Using a greedy algorithm to make decisions about IT’s “next move” does not guarantee the optimal long term solution; it merely means that the optimal solution right now has been chosen.

That’s tactical thinking, not strategic thinking. And to be successful at (IT) chess you have to fit those tactical moves – which are necessary - into a broader strategy.


IT, like a chess grandmaster, needs to think more strategically when addressing solutions regarding the delivery of applications. Rather than view the chess-board architecture of IT as a set of connected but disparate squares, it needs to be viewed as a holistic battlefield across which a strategy can be employed that results in long term success.

We know that deploying applications requires long term consideration for scalability, reliability, security, and performance. At some point one itchessgame or all of these concerns will be a problem in need of a solution in the data center. Rather than look at architecture of the data center with a greedy eye, it is more efficient – financially, architecturally, and from a management point of view – to look at the architecture with an eye toward an optimal solution that affords an opportunity later on to “make the winning move” when other issues crop up.

Early on you may have a need only for scalability or reliability. A load balancer is certainly an answer to those needs, but it is not the globally optimum solution. You need to sacrifice the pawn now in order to take the king later: investing in a platform now rather than acquiring a solution lays the foundation for a successful strategy to winning the IT chess game in the long run. A unified platform that allows IT to deploy additional solutions when (and if) needed reduces overall costs in the long run, simplifies the architecture – making troubleshooting and management less resource intense – and improves performance of applications by eliminating extraneous devices in the infrastructure that can add latency and points of failure.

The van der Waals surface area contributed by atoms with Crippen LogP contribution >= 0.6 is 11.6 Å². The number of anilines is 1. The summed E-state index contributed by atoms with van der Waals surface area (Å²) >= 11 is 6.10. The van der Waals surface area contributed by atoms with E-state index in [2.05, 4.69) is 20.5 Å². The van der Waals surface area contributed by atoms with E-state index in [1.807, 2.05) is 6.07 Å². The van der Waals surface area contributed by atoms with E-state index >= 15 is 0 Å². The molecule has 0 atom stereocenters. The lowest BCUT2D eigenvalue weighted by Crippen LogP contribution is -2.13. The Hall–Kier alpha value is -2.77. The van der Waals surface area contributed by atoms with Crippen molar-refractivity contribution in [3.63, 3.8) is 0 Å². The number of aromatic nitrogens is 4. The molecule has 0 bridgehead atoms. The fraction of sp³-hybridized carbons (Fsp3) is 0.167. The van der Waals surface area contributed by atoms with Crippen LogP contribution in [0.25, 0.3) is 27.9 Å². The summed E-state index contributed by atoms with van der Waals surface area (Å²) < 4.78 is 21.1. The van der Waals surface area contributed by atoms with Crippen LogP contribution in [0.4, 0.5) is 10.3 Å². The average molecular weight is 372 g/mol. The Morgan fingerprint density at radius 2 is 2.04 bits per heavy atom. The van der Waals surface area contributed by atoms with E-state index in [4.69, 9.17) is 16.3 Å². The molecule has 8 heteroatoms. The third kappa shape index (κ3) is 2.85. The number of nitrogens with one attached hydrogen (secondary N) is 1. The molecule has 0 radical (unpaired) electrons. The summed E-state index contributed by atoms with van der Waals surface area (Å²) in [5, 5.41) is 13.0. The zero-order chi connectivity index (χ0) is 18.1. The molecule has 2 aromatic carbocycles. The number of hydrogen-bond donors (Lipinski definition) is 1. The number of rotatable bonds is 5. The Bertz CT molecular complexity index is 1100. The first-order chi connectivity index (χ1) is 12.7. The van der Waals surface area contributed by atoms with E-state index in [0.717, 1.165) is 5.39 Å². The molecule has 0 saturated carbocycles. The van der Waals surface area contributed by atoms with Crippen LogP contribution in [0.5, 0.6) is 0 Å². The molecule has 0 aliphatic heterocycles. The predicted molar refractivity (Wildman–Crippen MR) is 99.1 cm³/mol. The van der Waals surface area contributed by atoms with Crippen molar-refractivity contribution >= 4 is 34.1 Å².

Greg Ness said it best in his recent guest post here on DevCentral: “As the cloud tears down silos, one trick pony solutions (including freeware) will have an uphill battle for relevancy, especially as enterprises tear down silos. [emphasis added]”

Chess grandmasters aren’t one trick ponies; they don’t use a single ‘trick’ to win, they employ a strategy. Greedy algorithms can’t compete with a grand strategy because they don’t look far enough ahead. They buy for the now, they don’t invest in the future.

IT needs to stop using greedy algorithms if they are to architect the next generation data center and start using a strategy that takes advantage of innovations and evolutionary network and application network infrastructure to construct a data center capable of implementing solutions that are globally optimal. While it is possible to win using greedy algorithms a sound, thoughtful strategy with an eye toward the future of the entire data center will almost always trump the immediate, locally optimal solution.